Friday, February 13, 2009
Hundreds of New Ways to Explore the Old World
Warhammer Fantasy Roleplay fans were worried when Black Industries dumped its RPG line (WFRP and Dark Heresy, the W40K RPG) off on Fantasy Flight Games (well, at least I was worried). Known mostly for their large format, expensive, time-consuming board games, FFG has only one other RPG I'm aware of: Grimm, a simple, dark RPG in which child PCs adventure in a world that resembles the fairy tales of youth, only more twisted, bizarre and dangerous. I thought it was a good game, though it had some minor layout problems, those were cosmetic. Overall, the Grimm book looks nice. Still, since I like the way my Black Industries WH books all match up when they're lined up on the bookcase, I was worried FFG might mess with the "traditional" WFRP book design, or worse yet, come out with bad products.
I was worried for no reason. FFG's first product for WFRP, Career Compendium, is useful, attractive, and durable, and will appeal to both players and Game Masters alike.
Since BI released the core rulebook several years ago, there have been well over a dozen sourcebooks, adventure books, and whatnot, and all of them featured new careers. Now, all of them are collected here in one volume. If you're bored with the 100 some-odd careers in the main book, there are a total of 220 here. Fancy becoming an Abbot? How about a Whaler? Questing Knight? Black Guard? Agent of the Shroud? Bear Tamer? There are also some brand-new careers, like Rapscallion and Farmer.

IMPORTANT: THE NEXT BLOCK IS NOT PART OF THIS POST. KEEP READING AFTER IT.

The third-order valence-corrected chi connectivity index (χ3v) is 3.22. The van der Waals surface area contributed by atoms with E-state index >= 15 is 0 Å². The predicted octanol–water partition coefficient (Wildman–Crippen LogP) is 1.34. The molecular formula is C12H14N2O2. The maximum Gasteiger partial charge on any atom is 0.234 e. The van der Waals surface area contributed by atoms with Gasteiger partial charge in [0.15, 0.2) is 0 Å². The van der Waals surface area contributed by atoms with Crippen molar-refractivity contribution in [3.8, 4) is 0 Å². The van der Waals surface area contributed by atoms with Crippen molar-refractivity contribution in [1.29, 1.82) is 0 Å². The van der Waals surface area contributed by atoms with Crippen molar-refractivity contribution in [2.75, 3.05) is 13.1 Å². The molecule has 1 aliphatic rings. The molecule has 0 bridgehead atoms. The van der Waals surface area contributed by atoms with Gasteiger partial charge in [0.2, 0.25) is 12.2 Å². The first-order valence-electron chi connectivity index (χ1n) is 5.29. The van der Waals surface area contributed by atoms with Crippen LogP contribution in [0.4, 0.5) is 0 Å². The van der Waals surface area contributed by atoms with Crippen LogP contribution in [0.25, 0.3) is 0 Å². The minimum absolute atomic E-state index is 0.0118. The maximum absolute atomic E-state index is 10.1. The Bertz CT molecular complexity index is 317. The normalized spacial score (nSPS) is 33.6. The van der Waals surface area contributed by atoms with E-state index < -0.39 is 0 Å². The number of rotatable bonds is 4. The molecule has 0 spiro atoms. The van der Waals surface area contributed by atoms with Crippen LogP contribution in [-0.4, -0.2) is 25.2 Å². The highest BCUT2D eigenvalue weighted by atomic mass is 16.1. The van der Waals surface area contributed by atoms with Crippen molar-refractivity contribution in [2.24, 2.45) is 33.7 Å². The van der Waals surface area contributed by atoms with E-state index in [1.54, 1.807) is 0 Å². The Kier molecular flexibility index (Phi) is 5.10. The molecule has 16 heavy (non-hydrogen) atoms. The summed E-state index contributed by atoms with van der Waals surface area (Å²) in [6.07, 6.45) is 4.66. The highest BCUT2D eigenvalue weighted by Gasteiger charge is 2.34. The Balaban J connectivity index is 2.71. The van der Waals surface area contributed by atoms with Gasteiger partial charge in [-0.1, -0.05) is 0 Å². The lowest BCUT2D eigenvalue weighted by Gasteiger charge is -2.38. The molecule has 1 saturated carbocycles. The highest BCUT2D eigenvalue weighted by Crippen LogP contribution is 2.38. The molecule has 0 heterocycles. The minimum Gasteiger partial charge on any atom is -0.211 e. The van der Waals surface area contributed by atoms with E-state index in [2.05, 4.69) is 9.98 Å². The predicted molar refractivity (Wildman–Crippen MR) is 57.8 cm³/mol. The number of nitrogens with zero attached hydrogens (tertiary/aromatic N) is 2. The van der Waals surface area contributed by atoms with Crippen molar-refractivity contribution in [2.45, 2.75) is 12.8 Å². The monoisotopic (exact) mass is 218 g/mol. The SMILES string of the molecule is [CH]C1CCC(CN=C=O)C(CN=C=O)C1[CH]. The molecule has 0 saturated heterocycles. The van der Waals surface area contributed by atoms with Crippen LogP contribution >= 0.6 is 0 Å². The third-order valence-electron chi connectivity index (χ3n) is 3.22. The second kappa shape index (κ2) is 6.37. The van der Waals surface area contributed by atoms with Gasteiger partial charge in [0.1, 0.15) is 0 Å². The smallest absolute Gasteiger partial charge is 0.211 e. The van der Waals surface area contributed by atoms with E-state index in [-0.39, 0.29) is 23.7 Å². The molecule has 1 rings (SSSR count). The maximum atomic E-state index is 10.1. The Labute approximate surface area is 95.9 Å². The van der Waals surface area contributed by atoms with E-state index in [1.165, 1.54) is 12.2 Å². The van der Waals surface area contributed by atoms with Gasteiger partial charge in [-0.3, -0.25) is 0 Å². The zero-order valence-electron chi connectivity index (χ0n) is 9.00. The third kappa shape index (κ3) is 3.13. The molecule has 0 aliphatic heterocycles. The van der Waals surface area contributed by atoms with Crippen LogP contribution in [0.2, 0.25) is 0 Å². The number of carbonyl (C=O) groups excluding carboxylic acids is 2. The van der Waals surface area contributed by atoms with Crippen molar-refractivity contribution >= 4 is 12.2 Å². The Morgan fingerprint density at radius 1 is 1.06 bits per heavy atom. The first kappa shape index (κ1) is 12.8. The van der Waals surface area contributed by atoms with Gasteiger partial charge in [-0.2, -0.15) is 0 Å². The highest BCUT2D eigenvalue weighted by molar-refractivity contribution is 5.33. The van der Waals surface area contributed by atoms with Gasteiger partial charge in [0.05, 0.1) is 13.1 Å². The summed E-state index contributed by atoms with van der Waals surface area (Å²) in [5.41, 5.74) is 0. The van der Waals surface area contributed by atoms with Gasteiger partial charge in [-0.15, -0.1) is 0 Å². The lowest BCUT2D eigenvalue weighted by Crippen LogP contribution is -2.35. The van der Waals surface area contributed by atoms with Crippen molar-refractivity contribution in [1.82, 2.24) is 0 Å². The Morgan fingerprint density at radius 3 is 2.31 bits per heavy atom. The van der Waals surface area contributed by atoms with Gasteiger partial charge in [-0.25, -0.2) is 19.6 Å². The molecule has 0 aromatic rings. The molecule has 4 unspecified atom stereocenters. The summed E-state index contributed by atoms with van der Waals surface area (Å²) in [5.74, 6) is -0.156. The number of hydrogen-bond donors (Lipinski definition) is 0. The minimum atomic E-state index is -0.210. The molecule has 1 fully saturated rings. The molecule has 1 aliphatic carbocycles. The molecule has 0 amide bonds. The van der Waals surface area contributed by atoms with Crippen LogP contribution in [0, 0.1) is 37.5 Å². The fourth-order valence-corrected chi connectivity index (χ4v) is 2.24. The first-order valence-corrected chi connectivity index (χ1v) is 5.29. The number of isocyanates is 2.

Yes, Farmer. Finally.
The book offers more than just re-printing old stuff in a new place. Each career gets its own page, with the top half devoted to stats and the bottom half dedicated to more detailed background information about how the career really works in the Warhammer World, adventure seeds, and lots of other "crunchy bits."
Most books, beyond the core rulebook and maybe something like Realms of Sorcery, are mostly just purchased by Game Masters. The Career Compendium is going to be something players can really sink their teeth into.
Finally, I'm happy to say that the only real design change from the BI books is a logo swap. If anything, the art quality is getting a bit better. The cover features a slightly more comic-inspired look than the BI stuff, but it's still very Warhammer and leaps off a shelf. And trust me, if you're a Warhammer geek, there's tons of stuff here to sink your teeth into.
So there it is. I thought I'd cap my Warhammer collection at the end of the BI line, but if this is any indication of WFRP's future with FFG, it's going to be a bright one. In a grim way, of course.